There are fundamental differences too numerous to mention when comparing the User and File management policies and processes, when comparing the security and data access lifecycle intricacies of z/OS and UNIX. So what you might say! This might be a cursory and lax attitude, as business critical data is probably being stored in OMVS file systems, if only for FTP purposes, but more than likely for other more pervasive and user based access (E.g. Database, Messaging, Data Mining, Data Exchange, et al).
So, which technical party is managing the security of Unix System Services (USS) file systems for the OMVS Mainframe deployment? Is it the Mainframe Systems Programmer, the Unix System Admin or the Mainframe Security Team, or somebody else? To date, some people might have thought it didn’t matter, but of course, seasoned security professionals knew that this was never the case. However, the migration to z/OS 2.1 is a tangible juncture for each and every IBM Mainframe installation to review their USS and thus OMVS security deployment. Why?
The BPX.DEFAULT.USER facility was introduced with OS/390 2.4 and was a commonly used process for implementing USS (OMVS) security. However, with z/OS 2.1, the BPX.DEFAULT.USER facility is withdrawn, meaning that the Mainframe user must perform some migration actions. IBM provide some generic assistance with this challenge via APAR OA42554 and APAR OA37164. However, maybe this is an ideal juncture to perform a thorough review of USS (OMVS) security, vis-à-vis a comprehensive and dispassionate audit, highlighting issues, implementing standards and securing exposures. For example, use of UID(0) must be eradicated and certainly no human being should be allocated such privileges.
There are some useful guidelines available from security specialists such as Vanguard, where the process can be simplified using their Identity & Access Management (IAM) toolset. Similarly, recent user conferences have included presentations on this subject matter.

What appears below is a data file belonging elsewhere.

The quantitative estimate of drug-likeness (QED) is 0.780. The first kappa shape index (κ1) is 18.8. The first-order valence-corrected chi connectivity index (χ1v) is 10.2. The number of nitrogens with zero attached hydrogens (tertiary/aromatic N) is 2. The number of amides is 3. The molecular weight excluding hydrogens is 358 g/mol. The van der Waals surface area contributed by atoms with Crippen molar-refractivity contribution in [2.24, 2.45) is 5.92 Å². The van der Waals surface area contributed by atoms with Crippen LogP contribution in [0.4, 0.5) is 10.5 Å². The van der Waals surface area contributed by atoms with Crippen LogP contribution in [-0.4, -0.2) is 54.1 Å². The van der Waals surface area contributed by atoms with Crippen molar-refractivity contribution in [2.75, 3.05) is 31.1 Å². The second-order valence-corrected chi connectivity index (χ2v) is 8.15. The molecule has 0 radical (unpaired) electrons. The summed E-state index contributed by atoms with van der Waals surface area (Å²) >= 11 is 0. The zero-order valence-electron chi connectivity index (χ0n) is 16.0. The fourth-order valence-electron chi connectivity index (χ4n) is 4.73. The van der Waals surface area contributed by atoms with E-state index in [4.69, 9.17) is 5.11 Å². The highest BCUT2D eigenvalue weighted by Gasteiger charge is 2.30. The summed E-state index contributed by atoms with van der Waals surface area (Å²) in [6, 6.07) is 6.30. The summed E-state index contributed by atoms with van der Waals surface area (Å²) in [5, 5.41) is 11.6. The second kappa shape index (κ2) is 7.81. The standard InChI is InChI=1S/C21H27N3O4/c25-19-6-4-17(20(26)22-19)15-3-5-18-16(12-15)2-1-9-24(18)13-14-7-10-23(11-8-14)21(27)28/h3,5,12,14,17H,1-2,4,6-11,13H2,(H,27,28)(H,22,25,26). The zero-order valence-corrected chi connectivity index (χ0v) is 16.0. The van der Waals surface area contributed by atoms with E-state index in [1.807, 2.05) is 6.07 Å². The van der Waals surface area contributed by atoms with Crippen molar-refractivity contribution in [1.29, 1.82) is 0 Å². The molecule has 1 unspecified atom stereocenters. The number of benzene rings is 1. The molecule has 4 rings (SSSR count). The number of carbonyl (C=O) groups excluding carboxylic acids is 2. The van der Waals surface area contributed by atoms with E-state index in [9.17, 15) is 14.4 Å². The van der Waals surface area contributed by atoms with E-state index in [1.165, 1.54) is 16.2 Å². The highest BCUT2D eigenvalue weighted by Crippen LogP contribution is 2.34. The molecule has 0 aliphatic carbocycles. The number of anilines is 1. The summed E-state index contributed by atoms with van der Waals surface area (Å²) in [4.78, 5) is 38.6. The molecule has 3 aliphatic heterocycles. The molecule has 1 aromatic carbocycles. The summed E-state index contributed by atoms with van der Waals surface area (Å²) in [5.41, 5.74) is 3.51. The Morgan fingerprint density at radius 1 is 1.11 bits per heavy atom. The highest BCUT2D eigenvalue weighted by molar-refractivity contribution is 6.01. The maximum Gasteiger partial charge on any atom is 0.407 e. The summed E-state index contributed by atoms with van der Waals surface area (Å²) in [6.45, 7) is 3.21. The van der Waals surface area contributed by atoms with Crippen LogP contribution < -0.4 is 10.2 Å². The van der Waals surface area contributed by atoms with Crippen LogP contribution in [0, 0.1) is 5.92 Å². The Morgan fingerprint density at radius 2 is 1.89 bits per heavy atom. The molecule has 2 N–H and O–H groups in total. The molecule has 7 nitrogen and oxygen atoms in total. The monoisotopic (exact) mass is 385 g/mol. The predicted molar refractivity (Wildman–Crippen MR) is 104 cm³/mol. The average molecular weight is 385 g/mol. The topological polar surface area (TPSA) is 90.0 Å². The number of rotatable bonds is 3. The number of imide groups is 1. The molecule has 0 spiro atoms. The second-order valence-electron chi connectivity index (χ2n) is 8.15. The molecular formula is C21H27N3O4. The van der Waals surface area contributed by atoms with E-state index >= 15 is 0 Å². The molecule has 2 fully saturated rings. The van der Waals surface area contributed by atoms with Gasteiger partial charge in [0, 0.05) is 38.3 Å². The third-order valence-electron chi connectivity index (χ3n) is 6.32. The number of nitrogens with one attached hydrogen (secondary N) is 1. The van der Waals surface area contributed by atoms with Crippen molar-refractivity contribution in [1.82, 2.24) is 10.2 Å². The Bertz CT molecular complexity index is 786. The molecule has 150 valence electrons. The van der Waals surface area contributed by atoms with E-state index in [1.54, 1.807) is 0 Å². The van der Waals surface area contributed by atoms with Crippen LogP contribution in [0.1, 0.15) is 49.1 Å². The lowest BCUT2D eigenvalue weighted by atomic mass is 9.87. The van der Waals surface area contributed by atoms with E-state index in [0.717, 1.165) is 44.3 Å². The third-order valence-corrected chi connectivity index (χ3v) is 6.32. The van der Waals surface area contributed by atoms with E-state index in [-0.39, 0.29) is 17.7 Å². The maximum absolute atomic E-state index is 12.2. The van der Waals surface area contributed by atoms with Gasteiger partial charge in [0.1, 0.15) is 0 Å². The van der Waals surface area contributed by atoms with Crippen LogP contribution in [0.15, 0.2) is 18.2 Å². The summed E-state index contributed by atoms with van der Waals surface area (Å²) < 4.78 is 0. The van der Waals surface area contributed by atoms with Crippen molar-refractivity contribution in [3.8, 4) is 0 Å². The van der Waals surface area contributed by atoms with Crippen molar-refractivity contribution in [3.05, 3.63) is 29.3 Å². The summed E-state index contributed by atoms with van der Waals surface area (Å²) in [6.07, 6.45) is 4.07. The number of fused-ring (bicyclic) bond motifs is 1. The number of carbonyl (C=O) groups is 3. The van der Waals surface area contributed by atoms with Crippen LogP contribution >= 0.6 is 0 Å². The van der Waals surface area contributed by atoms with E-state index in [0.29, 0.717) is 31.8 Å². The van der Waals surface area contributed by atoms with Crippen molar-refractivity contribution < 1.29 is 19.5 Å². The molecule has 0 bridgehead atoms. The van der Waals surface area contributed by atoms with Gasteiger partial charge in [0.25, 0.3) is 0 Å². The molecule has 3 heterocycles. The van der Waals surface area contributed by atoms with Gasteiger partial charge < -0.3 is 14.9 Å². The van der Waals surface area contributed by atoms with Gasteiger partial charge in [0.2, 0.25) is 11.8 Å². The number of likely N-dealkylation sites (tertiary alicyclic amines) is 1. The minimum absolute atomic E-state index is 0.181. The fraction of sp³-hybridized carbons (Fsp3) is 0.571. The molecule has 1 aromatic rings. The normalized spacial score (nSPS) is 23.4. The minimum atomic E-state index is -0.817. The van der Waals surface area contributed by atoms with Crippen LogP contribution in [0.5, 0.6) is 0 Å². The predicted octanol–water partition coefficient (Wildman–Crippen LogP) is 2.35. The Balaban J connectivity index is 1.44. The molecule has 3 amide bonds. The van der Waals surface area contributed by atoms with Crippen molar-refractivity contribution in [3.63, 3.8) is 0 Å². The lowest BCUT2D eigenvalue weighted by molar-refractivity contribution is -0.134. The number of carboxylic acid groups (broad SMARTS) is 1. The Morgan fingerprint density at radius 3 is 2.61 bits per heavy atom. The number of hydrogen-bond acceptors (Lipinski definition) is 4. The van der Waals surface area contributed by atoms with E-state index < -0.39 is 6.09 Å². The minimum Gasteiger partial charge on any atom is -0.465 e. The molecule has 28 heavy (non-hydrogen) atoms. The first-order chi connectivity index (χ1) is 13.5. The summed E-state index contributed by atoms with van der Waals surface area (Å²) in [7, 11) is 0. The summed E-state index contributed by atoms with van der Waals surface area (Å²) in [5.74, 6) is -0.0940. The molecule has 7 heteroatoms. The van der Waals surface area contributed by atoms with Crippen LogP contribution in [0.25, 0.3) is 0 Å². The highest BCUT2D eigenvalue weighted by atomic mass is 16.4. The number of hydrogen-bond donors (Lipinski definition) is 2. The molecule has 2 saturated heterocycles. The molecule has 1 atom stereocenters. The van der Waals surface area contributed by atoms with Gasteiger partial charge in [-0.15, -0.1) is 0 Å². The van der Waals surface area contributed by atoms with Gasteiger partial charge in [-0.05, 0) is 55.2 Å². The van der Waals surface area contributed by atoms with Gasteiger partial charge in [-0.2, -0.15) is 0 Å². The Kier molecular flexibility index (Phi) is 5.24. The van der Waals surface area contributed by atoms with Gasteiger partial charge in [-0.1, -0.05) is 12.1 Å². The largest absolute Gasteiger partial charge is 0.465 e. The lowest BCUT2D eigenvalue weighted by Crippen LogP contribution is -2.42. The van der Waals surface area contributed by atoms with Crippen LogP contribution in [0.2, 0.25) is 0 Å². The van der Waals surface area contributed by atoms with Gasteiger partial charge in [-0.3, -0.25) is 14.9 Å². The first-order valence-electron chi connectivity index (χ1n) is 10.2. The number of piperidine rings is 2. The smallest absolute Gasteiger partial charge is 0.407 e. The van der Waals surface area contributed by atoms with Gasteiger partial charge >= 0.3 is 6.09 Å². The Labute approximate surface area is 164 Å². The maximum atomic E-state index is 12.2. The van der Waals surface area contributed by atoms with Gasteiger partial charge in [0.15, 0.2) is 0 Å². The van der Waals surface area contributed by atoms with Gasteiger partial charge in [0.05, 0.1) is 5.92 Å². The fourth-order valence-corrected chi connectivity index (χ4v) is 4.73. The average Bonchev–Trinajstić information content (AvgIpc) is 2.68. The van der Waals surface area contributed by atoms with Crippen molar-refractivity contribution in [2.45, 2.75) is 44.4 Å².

In conclusion, the IBM Mainframe can be classified as just another node on the IP (TCP/IP) network. However, as always, no matter how secure the Mainframe platform might be, the biggest threat is typically the human being, and for USS, the migration to z/OS 2.1 forces us to review OMVS security settings. Therefore, let’s do a good job and eradicate any security exposures we might have inadvertently implemented over the years. As we all know, passing an external security audit process doesn’t necessarily mean our IT systems and processes are secure, while sometimes the internal security people are better qualified or more knowledgeable than external auditors. Arguably most external auditors will do a good job of auditing UNIX platforms, yet their Mainframe knowledge and abilities are typically limited. It is therefore somewhat of a paradox that in this particular area of z/OS USS, the typical UNIX exposures are not highlighted in the typical Mainframe security audit process…
One must draw one’s own conclusions as to the merits of engaging 3rd Mainframe security specialists to perform such an audit, coinciding with this z/OS 2.1 migration activity, safeguarding that OMVS security and processes are as good and secure as they can be. Put another way, why wouldn’t a Mainframe organization go that extra mile to safeguard their most valuable of assets, namely business critical data, engaging a 3rd party specialist to review and provide guidance on this subject matter.